models include the dynamics of transcription factor activity as well as the
directed pathways that activate these regulators, which are inferred from
the originally undirected protein interaction network.  Studies in model
organisms reveal that our approach can recover known pathways and identify
missing participants, some of which we validated experimentally.
 Furthermore, we discuss clinical applications of our algorithm for
modeling H1N1 influenza infection.

Anthony Gitter is a Computer Science Ph.D. student in Ziv Bar-Joseph’s
group at Carnegie Mellon University.  His research explores problems in
systems biology using techniques from both machine learning and
combinatorial optimization.  Specific interests include signaling pathways
involved in stress response, biological network redundancy, and dynamic
transcriptional regulatory programs.  Anthony previously interned with
David Heckerman at Microsoft Research Los Angeles, where he worked on
inferring causal associations between genetic variations, gene expression,
and disease.


WHO:                          Allison Bishop Lewko
AFFILIATION:             University of Texas at Austin
TITLE:                         New Proof Techniques for Attribute-Based
HOST:                         Yael Kalai
WHEN:                        Wed Jan 11
WHERE:                     Microsoft Conference Center located at One
Memorial Drive, First Floor, Cambridge, MA
TIME:                          11 AM – 12 PM

In an attribute-based encryption scheme, users are given keys associated to
attributes and ciphertexts are encrypted under access policies describing
which sets of attributes qualify users to decrypt. The goal of such systems
is to provide advanced functionality and flexibility along with strong
security guarantees. We present new techniques for proving full security of
attribute-based encryption schemes. We will also discuss extensions of
these techniques to providing new capabilities, particularly allowing for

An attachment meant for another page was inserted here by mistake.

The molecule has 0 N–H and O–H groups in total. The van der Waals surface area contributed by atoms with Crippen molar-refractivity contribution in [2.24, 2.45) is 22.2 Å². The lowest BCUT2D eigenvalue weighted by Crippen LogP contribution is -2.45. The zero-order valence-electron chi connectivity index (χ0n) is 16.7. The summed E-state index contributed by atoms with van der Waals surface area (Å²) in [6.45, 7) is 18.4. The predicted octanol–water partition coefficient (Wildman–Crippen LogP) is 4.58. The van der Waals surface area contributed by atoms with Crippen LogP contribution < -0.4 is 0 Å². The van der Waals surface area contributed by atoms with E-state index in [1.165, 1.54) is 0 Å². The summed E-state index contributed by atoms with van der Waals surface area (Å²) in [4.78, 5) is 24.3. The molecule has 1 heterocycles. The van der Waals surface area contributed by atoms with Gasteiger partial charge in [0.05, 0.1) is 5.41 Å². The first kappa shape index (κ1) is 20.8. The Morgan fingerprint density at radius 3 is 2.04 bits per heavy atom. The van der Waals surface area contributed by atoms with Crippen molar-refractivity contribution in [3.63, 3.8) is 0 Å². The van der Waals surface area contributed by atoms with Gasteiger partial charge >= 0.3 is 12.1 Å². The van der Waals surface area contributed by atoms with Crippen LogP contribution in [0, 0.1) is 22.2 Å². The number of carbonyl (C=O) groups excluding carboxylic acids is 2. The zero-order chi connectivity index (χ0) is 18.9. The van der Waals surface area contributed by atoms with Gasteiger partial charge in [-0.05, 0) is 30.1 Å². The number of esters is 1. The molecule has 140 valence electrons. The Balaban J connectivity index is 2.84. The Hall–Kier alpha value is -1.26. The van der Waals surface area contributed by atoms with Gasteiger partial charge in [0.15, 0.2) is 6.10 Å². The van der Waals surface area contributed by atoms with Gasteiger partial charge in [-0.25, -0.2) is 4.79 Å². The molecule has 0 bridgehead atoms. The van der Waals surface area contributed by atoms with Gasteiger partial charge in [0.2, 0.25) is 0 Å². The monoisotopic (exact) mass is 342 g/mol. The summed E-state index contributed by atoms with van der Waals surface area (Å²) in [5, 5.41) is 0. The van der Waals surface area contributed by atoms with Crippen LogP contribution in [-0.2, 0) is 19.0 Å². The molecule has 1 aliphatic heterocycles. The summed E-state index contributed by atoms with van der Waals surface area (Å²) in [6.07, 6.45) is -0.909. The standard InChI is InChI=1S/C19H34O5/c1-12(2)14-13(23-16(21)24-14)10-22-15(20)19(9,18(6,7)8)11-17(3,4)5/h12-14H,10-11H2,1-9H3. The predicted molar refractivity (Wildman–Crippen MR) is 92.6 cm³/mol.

multiple authorities to issue keys in a decentralized system. This talk is
based on joint works with Brent Waters and with Tatsuaki Okamoto, Amit
Sahai, Katsuyuki Takashima, and Brent Waters.

Allison Bishop Lewko received an A.B. degree in mathematics from Princeton
University in 2006 and a Certificate of Advanced Study in Mathematics from
The University of Cambridge in 2007. She is currently a Ph.d. candidate in
the computer science department at The University of Texas at Austin,
advised by Brent Waters. Her current areas of research are cryptography,
distributed computing, harmonic analysis, and combinatorics.

WHO:                          Gregory Valiant
AFFILIATION:             Berkeley
TITLE:                         Algorithmic solutions to some statistical
HOST:                         Adam Kalai
WHEN:                        Thursday, January 12
WHERE:                     Microsoft Conference Center located at One
Memorial Drive, First Floor, Cambridge, MA
TIME:                          11 AM – 12 PM

I will discuss three classical statistical problems for which the
computational perspective unlocks insights into the fundamental nature of
these tasks, and suggests new approaches to coping with the increasing size
of real-world datasets.
The first problem is recovering the parameters of a mixture of Gaussian
distributions.  Given data drawn from a single Gaussian distribution, the
sample mean and covariance of the data trivially yield good estimates of
the parameters of the true distribution;  if, however, some of the data
points are drawn according to one Gaussian, and the rest of the data points
are drawn according to a different Gaussian, how can one recover the
parameters of each Gaussian component?  This problem was first proposed by
Pearson in the 1890's, and, in the last decade, was revisited by  computer
scientists.  In a pair of papers with Adam Kalai and Ankur Moitra, we
established that both the sample complexity, and computational complexity
of this problem are polynomial in the relevant parameters (the dimension,
and the inverse of the desired accuracy).
The second problem, investigated in a series of papers with Paul Valiant,
considers the tasks of estimating a broad class of statistical properties,
which includes entropy, L_k distances between pairs of distributions, and
support size.  There are several implications of our results, including
resolving the sample complexity of the `distinct elements problem' (i.e.
given a data table with n rows, how many random rows must one query to
accurately estimate the number of distinct rows?).  We show that on the
order of n/log n rows is both necessary, and sufficient, improving
significantly on both the prior upper and lower bounds for this problem.
Finally I'll describe some new bounds for the problem of learning noisy
juntas (and parities).  Roughly, this problem captures the task of
determining the `relevant' variables---for example, given a large table
with columns representing the expression of many different genes,  and one
final column representing the incidence of some medical condition, how can
one efficiently find the (possibly small) subset of genes that is relevant
to predicting the condition?

Gregory Valiant is currently finishing his PhD at UC Berkeley under the
supervision of Christos Papadimitriou, and has enjoyed summer internships
at MSR New England, and IBM Almaden.  His research interests include
algorithms, learning theory, evolution, and game theory, with his most
recent work focusing on algorithmic approaches to several classical
questions in statistics.